Since each class only worked through one scatterplot problem yesterday, I thought another one would be useful to reinforce the ideas from yesterday, and to provide some practice. So I gave my morning class a similar problem to yesterday's: an agricultural context (from the MathWorks12 textbook), a table of values, and two questions (one interpolation, one extrapolation).

Well that didn't work well....there was virtually no engagement with this problem. Each group delegated the work to one member, sometimes with the argument of "I did the last one". I take from this that the standing, working in groups approach really needs novel problems in order for there to be good engagement. It's not a method that is useful for a practice scenario, especially if there is nothing new in the problem.

So I got creative with my afternoon class and gave them this problem instead: The Vitruvian Man is a drawing that Leonardo da Vinci made in about 1487. It shows what da Vinci believed to be the proportions of all humans.

He thought that the ratio of arm span to height is the same for everyone. Is he correct?

(I got the idea for this from an "Activity" in the MathWorks12 textbook.)

Students measured each other, then began listing ratios--a reasonable approach given the wording of the problem. So I said that, given what we worked on yesterday, what approach might be reasonable?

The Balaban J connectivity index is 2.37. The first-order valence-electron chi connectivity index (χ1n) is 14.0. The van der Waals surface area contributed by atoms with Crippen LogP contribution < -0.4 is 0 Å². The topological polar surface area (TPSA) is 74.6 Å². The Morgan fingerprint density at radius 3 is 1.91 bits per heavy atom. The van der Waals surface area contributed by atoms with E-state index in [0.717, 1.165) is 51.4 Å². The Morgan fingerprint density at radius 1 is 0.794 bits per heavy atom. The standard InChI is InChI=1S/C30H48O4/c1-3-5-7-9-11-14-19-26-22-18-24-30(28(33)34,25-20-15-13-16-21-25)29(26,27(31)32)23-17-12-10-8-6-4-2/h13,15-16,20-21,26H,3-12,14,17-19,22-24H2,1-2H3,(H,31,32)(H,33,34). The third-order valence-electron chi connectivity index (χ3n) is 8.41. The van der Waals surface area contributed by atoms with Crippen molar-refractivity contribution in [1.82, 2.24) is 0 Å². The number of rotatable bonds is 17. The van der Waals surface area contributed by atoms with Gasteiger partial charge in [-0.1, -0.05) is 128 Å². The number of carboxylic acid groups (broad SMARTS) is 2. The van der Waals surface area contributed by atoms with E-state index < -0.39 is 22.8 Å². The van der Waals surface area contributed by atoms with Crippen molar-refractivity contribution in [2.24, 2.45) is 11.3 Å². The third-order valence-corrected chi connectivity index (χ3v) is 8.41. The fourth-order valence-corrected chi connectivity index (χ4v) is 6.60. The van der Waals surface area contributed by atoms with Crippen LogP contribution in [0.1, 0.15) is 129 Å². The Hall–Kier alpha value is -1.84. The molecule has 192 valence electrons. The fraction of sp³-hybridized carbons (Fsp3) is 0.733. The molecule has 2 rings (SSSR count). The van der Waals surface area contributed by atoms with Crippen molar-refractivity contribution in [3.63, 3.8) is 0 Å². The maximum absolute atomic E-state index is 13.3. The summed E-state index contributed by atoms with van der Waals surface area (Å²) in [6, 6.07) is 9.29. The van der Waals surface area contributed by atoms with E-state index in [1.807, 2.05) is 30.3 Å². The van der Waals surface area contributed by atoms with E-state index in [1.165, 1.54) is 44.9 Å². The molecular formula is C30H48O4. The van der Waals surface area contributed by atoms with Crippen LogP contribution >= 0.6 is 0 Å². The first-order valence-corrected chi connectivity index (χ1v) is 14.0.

This is a small class, and attendance was so embarrassingly low, that there ended up being one large group working at the front of the class. Engagement was definitely waning. This problem didn't work as well as I had hoped, perhaps because:

- The small class meant we didn't have enough data points to definitely see a trend (so I had to talk about what we would have seen had we measured more people)
- It was the second last block on a Friday
- The question, although more novel than what I gave my morning class, was still not novel enough to really draw students in

We eventually had a fully labeled scatterplot with line of best fit, outliers, an interpolated point, and an extrapolated point (we used the height of a staff member who says he's 5 foot 17).

After renewing some of my notes on creating a culture of thinking, I was reminded that there isn't enough time to make good thinking problems for every class, and that traditional teaching will still be required.

So now the question becomes, how to balance the following:

- using novel thinking problems that truly engage students (with students in groups, working on whiteboards)
- using traditional instruction when novel problems can't be found or created
- giving students time to practice their new-found skills (and what format should that take?)